On average there are 40 costaleros per paso with each one supporting a weight of around 50 kg (110 lbs) for approximately 8 hours in total (not in a row!). So depending upon the size of float, there can be anywhere from 28-60 men carrying it. Because of the length of time of each procession, the costaleros switch out every hour to give each other a break.
Because the costaleros are totally hidden and packed, the capataz (overseer), located on the outside, guides the team by voice, and/or through a ceremonial hammer – el llamador (caller) attached to the paso.
As a result, the costaleros try to move the paso according to the rhythm of the music, giving the observer the impression that the figures are literally walking. Each brotherhood has a distinctive way to raise and move a paso, depending on its traditions, style and philosophy.
The nazarenos in the Seville Holy Week processions
The nazarenos are probably the most famous characters of Semana Santa in Seville. They precede the pasos and generally march in silence, sometimes barefoot. They are dressed in a habit, wear a cape and hide their face behind a pointed hood (capirote).
Colors, forms and details of the habit are distinctive for each brotherhood, and sometimes for different locations within the procession. For instance, the nazarenos accompanying the mister can wear a capirote of a different color than the one of the nazarenos accompanying the Virgin Mary.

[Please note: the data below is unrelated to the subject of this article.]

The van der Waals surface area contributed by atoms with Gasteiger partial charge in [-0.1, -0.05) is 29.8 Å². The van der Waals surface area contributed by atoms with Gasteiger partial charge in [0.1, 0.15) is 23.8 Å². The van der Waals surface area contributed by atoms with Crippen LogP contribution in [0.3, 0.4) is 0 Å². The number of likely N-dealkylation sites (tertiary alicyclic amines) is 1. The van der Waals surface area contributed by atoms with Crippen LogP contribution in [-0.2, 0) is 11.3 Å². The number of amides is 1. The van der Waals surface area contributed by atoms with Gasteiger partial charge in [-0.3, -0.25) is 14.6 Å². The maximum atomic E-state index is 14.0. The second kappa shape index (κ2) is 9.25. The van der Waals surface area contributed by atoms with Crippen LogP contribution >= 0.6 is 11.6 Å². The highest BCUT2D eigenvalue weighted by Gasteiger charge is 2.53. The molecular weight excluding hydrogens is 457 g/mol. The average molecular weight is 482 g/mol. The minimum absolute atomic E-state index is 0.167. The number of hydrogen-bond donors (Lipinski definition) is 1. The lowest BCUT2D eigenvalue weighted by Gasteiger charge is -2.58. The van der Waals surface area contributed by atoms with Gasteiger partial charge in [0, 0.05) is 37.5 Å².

Apart from that, they hold either long wax candles (cirios), a pole (vara), a standard or a lantern. Usually the nazarenos march in pairs, and are grouped behind an insignia.
Unfortunately, Ku Klux Klan members clothing bear an unfortunate similarity to those used by the nazarenos. Remember that nazarenos exist since the 16th century!
So don’t shout, as I heard a couple of tourists once, that nazarenos are scary and freaky because they’ve copied their habits from the KKK! Even though you are in Spain, more people than you imagine understand English.
This article is part of a complete tutorial on Semana Santa in Seville where you can read all the information you need to organize your experience during this magical and unique week.
Here is a complete summary of all the guide:
1. Semana Santa dates in Seville
2. What are Seville’s Holy Week processions?
3. Easter activities: daily schedule of Semana Santa processions
4. Holy Week Seville: What to see each day
5. Live Semana Santa in Seville as locals do
6. 9 tips to make the most out of Easter in Seville
7. When to visit the home churches during Easter (Seville)
8. How to survive Holy Week in Seville with children
9. Semana Santa hermandades (brotherhoods)
10. Semana Santa glossary